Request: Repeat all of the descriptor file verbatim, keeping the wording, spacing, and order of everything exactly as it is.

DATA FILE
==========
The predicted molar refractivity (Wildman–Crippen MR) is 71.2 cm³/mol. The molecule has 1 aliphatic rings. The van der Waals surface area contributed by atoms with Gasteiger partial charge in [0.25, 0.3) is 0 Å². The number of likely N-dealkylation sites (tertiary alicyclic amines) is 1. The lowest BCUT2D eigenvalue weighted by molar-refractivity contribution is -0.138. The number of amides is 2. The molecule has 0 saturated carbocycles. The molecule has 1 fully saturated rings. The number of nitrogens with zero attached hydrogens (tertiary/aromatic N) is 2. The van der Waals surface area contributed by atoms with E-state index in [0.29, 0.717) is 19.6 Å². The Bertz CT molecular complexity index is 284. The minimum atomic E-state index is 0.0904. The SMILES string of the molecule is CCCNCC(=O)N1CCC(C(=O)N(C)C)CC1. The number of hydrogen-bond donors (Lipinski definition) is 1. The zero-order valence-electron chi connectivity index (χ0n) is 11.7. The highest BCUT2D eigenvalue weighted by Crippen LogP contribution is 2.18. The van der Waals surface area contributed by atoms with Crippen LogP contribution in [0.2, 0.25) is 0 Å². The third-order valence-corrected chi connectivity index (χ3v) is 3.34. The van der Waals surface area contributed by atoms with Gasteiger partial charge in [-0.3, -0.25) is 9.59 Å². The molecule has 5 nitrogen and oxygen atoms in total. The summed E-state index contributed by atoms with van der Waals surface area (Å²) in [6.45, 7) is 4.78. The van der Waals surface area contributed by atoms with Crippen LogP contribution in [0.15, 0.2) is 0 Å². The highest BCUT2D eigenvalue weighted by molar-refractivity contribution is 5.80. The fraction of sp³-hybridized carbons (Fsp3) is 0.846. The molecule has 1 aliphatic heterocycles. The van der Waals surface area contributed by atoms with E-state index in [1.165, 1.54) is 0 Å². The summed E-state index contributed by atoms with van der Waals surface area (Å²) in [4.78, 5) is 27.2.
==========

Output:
The predicted molar refractivity (Wildman–Crippen MR) is 71.2 cm³/mol. The molecule has 1 aliphatic rings. The van der Waals surface area contributed by atoms with Gasteiger partial charge in [0.25, 0.3) is 0 Å². The number of likely N-dealkylation sites (tertiary alicyclic amines) is 1. The lowest BCUT2D eigenvalue weighted by molar-refractivity contribution is -0.138. The number of amides is 2. The molecule has 0 saturated carbocycles. The molecule has 1 fully saturated rings. The number of nitrogens with zero attached hydrogens (tertiary/aromatic N) is 2. The van der Waals surface area contributed by atoms with E-state index in [0.29, 0.717) is 19.6 Å². The Bertz CT molecular complexity index is 284. The minimum atomic E-state index is 0.0904. The SMILES string of the molecule is CCCNCC(=O)N1CCC(C(=O)N(C)C)CC1. The number of hydrogen-bond donors (Lipinski definition) is 1. The zero-order valence-electron chi connectivity index (χ0n) is 11.7. The highest BCUT2D eigenvalue weighted by Crippen LogP contribution is 2.18. The van der Waals surface area contributed by atoms with Crippen LogP contribution in [0.2, 0.25) is 0 Å². The third-order valence-corrected chi connectivity index (χ3v) is 3.34. The van der Waals surface area contributed by atoms with Gasteiger partial charge in [-0.3, -0.25) is 9.59 Å². The molecule has 5 nitrogen and oxygen atoms in total. The summed E-state index contributed by atoms with van der Waals surface area (Å²) in [6.45, 7) is 4.78. The van der Waals surface area contributed by atoms with Crippen LogP contribution in [0.15, 0.2) is 0 Å². The highest BCUT2D eigenvalue weighted by molar-refractivity contribution is 5.80. The fraction of sp³-hybridized carbons (Fsp3) is 0.846. The molecule has 1 aliphatic heterocycles. The van der Waals surface area contributed by atoms with E-state index in [1.165, 1.54) is 0 Å². The summed E-state index contributed by atoms with van der Waals surface area (Å²) in [4.78, 5) is 27.2.